As record property prices are recorded in some places (e.g.
state houses selling for $2 million in Auckland), it is
perhaps timely to remember that while NZ does not have a
formal capital gains tax, profits on land can easily fall
into the taxing net.
This may seem counterintuitive, but is a reality for many.
In general terms, if land (with or without a building) is
bought with an intention of resale, or as part of a wider
pattern of buying/selling buildings (i.e. a business), then
the sale proceeds are likely to be taxable, with a deduction
for the cost of the property. This can also generate a tax
The taxpayer's intention at date of acquisition is critical
to this outcome, so subsequent changes of mind or
circumstances should be irrelevant to the taxing outcome.
I say ''should'' because sometimes actions speak louder than
undocumented intentions. For example, imagine you buy a house
to rent out but because you lose your job, you sell it within
six months for a gain.
Arguably, the short ownership period should not be
determinative of the profit being taxed, but without evidence
of the intention to hold for the long term, the IRD may
challenge the non-taxable nature of this transaction.
Clearly, documenting your intentions in this type of scenario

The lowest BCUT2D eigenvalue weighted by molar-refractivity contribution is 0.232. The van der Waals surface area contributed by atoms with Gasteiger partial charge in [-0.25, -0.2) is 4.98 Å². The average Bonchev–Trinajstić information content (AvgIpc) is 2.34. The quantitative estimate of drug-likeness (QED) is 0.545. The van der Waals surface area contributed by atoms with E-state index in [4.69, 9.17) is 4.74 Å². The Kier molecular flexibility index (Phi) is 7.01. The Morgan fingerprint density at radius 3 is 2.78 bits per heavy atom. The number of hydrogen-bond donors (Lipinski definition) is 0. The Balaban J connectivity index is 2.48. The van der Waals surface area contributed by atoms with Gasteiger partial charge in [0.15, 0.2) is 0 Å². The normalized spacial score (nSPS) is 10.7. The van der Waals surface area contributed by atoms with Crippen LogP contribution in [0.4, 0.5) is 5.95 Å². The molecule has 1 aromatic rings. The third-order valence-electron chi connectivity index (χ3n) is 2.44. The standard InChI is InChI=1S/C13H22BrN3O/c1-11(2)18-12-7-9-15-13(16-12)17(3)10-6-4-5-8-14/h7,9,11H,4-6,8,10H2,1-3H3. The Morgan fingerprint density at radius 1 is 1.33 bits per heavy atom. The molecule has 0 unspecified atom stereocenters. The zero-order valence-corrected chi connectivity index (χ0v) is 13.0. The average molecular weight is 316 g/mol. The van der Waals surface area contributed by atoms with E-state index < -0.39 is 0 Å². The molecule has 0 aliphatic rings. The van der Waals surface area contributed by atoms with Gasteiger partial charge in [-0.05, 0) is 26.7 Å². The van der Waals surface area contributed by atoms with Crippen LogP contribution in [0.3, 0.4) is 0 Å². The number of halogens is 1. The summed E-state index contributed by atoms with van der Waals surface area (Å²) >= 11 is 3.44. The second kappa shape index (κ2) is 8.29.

However, the flip side also applies - if you buy it for
resale but then change your mind and hold on to it for longer
(e.g. to rent it out), technically, it will always be a
Other circumstances that can turn what would ordinarily be a
non-taxable capital gain into a taxable gain can include
being associated with a builder, developer or dealer in land
at the time that the property in question is acquired (or,
Given how wide the ''associated persons'' rules are, the
offending entity/person may not be obvious to you. Of course,
if the property owner himself is a dealer in land, builder or
developer, similar taxing outcomes will probably arise.
Now to debunk some urban myths: simply living in a house you
have built does not necessarily mean that it falls outside
the tax net, nor is there a ''rule'' that says two or three
property transactions a year are OK (i.e. not taxed).
It would be remiss not to note that there are some exemptions
to these rules, but these exemptions are complicated and
limited in their application. Accordingly, it is generally
worthwhile to have a chat to your tax adviser if there is the
remotest chance that one of the taxing provisions may apply
to land you are looking to either buy or sell, as sometimes
''pre-emptive action'' may secure a better overall outcome.
On top of the income tax issues, GST can complicate things.
However, in most circumstances, land sales between two
GST-registered entities are zero rated. Flags for possible
issues include new purchasing entities (are they GST
registered?), people acquiring land for private or mixed
purposes, and non-registered vendors.
In summary, for most of us, property transactions tend to be
material in the context of our net wealth position, so
ensuring the best tax outcomes can make a big difference.
However, there is often little point in shutting the stable
door after the horse has bolted, so early advice is best.
- Scott Mason is the Managing Principal for Taxation
Consulting at WHK.